Mink left the audience with something to think about and said, “There’s only so many years, so why spend them negatively? Why spend them hating someone and why spend them just not happy?”
Junior Hannah Flannery asked the crowd to look around at each other and said to “acknowledge that many of our peers suffer from injustices daily that we are privileged to not know.”
Flannery said, “We need to commit to provide a community that supports one another.” Flannery has been active in the Black Lives Matter movement since 2016 and protested this past summer. “People are asking for justice and are getting violence,” she said.
She said the biggest takeaway she wanted the audience to grasp was for “people that looked like her to step forward as allies.” She said, “We don’t need to be the frontrunners, we need to be supporting and following,” she said.
The community observed a 188-second-long moment of silence for Taylor,—188 seconds symbolizing 188 days since her death— as candles flickered among the dark night sky.
Senior student Khiarah Craig said after the moment of silence: “The flame from the candle was keeping the wax hot, and when the wax was hot it ran down because it had a mission. But when the wax stopped being hot and the heat from the flame stopped touching the wax, it wasn’t able to complete its mission.
“I ask for people to put themselves around people who are going to light their flame so they can complete their mission and to light other people’s candles and make sure their candle doesn’t go out.”
The event closed out with the song, “Glory” by Common and John Legend, which was featured in the film “Selma.”
After the event, students gathered and adhered to social distancing rules to discuss the event and their takeaways. Sophomore Rees Jobe said the most impressive thing about Bellarmine is that no matter what the situation is, the staff is always willing to do what their students want to do and not just because they feel pressured that it’s the right thing to do.
“To be able to give people a platform to be able to share about themselves that people like me would never have known is one thing I love about this school in general,” Jobe said. “This was such a big event, but everyone is here for the same reason which is to listen and be supportive and that’s one of my favorite things about this school.”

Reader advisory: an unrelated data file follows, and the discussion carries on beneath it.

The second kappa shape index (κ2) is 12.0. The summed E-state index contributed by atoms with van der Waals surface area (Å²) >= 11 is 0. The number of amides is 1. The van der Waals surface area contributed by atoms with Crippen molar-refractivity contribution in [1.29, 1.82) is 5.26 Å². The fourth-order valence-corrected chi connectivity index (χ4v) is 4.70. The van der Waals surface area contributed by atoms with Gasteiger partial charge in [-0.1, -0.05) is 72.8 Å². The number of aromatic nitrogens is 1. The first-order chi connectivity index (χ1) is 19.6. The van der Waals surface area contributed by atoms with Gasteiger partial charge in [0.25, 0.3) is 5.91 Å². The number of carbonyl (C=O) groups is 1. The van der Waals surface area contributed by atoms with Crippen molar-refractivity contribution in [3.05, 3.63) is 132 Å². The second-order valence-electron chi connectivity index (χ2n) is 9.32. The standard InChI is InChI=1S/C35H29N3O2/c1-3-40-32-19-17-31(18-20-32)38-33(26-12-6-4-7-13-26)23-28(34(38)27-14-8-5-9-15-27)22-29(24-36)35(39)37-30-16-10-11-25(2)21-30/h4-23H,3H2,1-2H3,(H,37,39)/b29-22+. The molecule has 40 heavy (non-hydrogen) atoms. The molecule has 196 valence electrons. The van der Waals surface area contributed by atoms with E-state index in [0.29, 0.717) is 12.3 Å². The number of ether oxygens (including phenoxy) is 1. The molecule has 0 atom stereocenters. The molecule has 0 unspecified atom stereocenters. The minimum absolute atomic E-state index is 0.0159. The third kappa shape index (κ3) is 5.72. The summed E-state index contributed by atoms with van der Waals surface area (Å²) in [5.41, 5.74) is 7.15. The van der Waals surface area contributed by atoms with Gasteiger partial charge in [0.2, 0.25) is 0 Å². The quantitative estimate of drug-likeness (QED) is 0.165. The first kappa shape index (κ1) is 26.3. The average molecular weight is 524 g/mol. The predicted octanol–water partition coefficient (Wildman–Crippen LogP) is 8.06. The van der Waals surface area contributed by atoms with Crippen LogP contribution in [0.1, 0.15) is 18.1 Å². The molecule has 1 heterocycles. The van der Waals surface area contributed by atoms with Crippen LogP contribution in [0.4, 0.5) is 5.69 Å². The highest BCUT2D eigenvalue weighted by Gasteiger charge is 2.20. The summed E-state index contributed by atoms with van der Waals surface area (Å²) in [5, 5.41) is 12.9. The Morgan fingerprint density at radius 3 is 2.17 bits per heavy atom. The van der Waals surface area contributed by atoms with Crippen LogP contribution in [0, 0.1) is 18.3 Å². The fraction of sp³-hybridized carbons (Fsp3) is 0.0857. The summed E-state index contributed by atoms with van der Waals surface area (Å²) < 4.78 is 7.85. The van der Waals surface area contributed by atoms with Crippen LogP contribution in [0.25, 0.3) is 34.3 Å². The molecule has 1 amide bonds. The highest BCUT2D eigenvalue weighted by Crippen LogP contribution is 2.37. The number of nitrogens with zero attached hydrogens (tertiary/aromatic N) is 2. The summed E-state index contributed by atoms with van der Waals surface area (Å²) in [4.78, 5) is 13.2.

Black Student Union president Giselle Rhoden, said she did not think that many people would show up to the event mainly because of the short notice but also said she is glad how many people showed up to show their support as allies. Rhoden said she was moved from seeing students come and acknowledge that Black Lives Matter, that racial injustice has been a problem since the students were children and that people are finally admitting this is a problem.
For a predominantly white institution such as Bellarmine to stand up for their minority students who made up 18.2% of the school last year shows that the university really does have that “Bellarmine difference,” Rhoden said.
“Having allies is almost just as important as supporting the cause as a Black student,” she said.
Former president of the Black Student Union James Harwell said that he “finally felt seen” as a Black man for the first time in four years, mostly because Bellarmine is a predominantly white school. Harwell said the worst thing he ever went through was when he was working at an ice-cream shop and someone called the police thinking he was breaking into the store but he was actually opening the shop.
“Police came with their guns drawn and it was the most terrifying thing of my life because I didn’t know if I was going to die or be injured and seeing all these people here who are willing to listen to my story and everybody’s story, especially Kelzé’s, was very empowering and I’ll never forget this moment,” Harwell said. It was his favorite moment in all four years, he said.
He said, “Seeing all these people come here and actually support us is very empowering and made me realize there’s more allies here than what I anticipated.”
Both Rhoden and Harwell said they were moved to tears and Harwell cried at the end of the vigil when the song “Glory” started playing.
Going forward, Harwell encourages students to attend community discussions about race and discrimination hosted by Joe Frazier, the director of the Office of Identity and Inclusion (OII), to show them different perspectives. The “BU Dialogues” are promoted on the OII’s official Instagram page. Rhoden said she believes diversity training for incoming freshmen is an important element to expose students to other points of view.